Re: Healthcare - My wife has a chronic condition that prevents full time work. Her medicine retails at $5k per month, but is covered under my insurance. Starting 2020, that plan no longer counts the drug company's assistance program towards her max out of pocket. Up until now, that program effectively made her medical care free. Even in 2020, cost won't really factor into her healthcare. Off the great corporate insurance? I have no idea how to accurately predict. Cost will change with legislation, corporate assistance programs, the biosimilars market and the state of her condition. It could be a few hundred a month. It could be so expensive that we're forced to compromise on quality of care.


I agree time away from work would add clarity. Our company is growing too fast for it to be a practical option, unfortunately.

Scott 2
Posts: 1419
Joined: Sun Feb 12, 2012 10:34 pm

Re: What I Spend

Post by Scott 2 »

@ertyu - valid points. Our company is growing extremely fast, and I'm in the middle of it. While replaceable, it would cause disruption as they found people to fill the vacant opportunities. We've had a really tough time finding talent in the last couple years. Some of these relationships date back as far as 2004. It's unlikely I'd sustain them post work - which I understand makes the argument both ways.

You're right on the personal growth - I'd find new directions. I'm not the type to sit still. The trade off is I'd be very unlikely to find myself in an inner circle type situation like this again. I no longer have the ambition that got me here. That's part of what contributes to the discontent.

Scott 2
Posts: 1419
Joined: Sun Feb 12, 2012 10:34 pm

Re: What I Spend

Post by Scott 2 »

End of year review at work today. Bonus paid out, hitting a net worth milestone I considered impossible last December. End of year dividends have yet to post, and one more paycheck is coming. Cumulative annual savings will be greater than my full time earnings. That's a strong indicator of financial independence, especially considering this year's car purchase and trips. While I've always understood the compounding math, the number feels like a video game high score. It has not connected to my reality. I was thrilled to save $1 on a $2 cookie yesterday.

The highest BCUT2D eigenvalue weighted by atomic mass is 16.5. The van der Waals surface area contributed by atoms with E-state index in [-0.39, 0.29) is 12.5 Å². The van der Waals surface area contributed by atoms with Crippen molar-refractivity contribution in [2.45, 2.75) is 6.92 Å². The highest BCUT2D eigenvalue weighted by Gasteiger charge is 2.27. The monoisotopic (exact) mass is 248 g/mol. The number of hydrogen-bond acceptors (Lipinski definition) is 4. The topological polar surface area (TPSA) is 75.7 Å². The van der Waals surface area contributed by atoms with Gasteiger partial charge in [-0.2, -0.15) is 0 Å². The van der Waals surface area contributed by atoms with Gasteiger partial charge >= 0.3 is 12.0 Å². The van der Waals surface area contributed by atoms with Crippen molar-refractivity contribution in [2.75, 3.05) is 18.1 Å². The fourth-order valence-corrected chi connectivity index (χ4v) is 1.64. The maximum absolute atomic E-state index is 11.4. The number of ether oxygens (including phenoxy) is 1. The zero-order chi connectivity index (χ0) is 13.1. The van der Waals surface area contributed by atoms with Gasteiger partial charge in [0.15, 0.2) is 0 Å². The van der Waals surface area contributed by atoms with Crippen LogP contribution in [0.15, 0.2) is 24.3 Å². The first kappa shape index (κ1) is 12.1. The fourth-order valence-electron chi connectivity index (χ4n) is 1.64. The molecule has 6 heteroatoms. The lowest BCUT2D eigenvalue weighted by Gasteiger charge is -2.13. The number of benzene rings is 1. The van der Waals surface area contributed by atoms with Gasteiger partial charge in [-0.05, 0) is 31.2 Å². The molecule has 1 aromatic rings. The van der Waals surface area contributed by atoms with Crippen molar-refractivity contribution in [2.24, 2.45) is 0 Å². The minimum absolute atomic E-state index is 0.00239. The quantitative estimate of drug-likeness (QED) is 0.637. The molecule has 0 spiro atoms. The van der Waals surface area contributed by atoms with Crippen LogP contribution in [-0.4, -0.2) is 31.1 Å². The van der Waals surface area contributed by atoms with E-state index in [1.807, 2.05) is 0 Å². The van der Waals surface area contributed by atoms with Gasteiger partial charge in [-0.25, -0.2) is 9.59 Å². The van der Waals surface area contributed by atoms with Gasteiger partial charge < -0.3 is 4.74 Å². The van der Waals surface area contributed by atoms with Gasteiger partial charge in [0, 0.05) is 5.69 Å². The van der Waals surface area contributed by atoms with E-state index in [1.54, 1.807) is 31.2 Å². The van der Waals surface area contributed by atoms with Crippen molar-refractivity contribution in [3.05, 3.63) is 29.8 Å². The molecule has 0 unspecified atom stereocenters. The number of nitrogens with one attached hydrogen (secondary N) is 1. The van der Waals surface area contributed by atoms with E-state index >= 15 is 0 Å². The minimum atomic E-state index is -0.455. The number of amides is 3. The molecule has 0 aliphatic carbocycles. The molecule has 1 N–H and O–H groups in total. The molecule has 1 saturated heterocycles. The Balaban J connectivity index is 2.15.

I did open the conversation with my boss about travel. My associated inflexibility was the one negative performance review bullet. Towards the end of our discussion, I told him I hate it and feel trapped in the hotel. I described some of my bad week from earlier this month. I asked him to think about solutions and resisted the temptation to offer an ultimatum. He seems much more concerned about the occasional evening working from midnight to 4am, but hopefully I made my priorities clear.

I still don't know what next year brings, but at least if I go zero travel or quit, it will be less of a surprise.

Scott 2
Posts: 1419
Joined: Sun Feb 12, 2012 10:34 pm

Re: What I Spend

Post by Scott 2 »

My wife and I have agreed to pursue path 3 - solve the work travel problem, keep location stable. We're both clear it could lead to path 2 - current job ends. It was not a light decision. Path 2 is especially expensive.

We spent a good portion of the past few days exploring an alternate housing option - 1400 sq. ft. house with .3 acre yard, 10 minute walk to the cheap gym I currently use, better commutes, but in the middle of dense middle class suburbia. The house also needs a lot of work. Within that discussion, we revisited the optimized townhouse idea, as well. Both options failed.

Our reasons for the decision are different. My wife thinks I would be making a mistake, by using housing novelty to ignore my work problem. Moving should be a separate choice. She's open to considering it, but doesn't want my desire to escape as the driver. She also thinks in terms of individual houses and does not like available options.

Meanwhile, I believe we've done a thorough analysis of available housing lifestyles. As a couple, I don't think there's a location more optimized than the current space. The gains I might find from a move, take even more from her. I still need to empty an overflowing bullshit bucket though, so the work travel is my most rational lever.


If peak bullshit regularly reaches 12 out of 10 (max tolerable) today, a move would have gotten me to a 9. But only by going through 15 first. I think fixing work travel can get me to a 7. There's another point or two available, by solving fixable problems with the current townhouse. We're starting on that angle as well.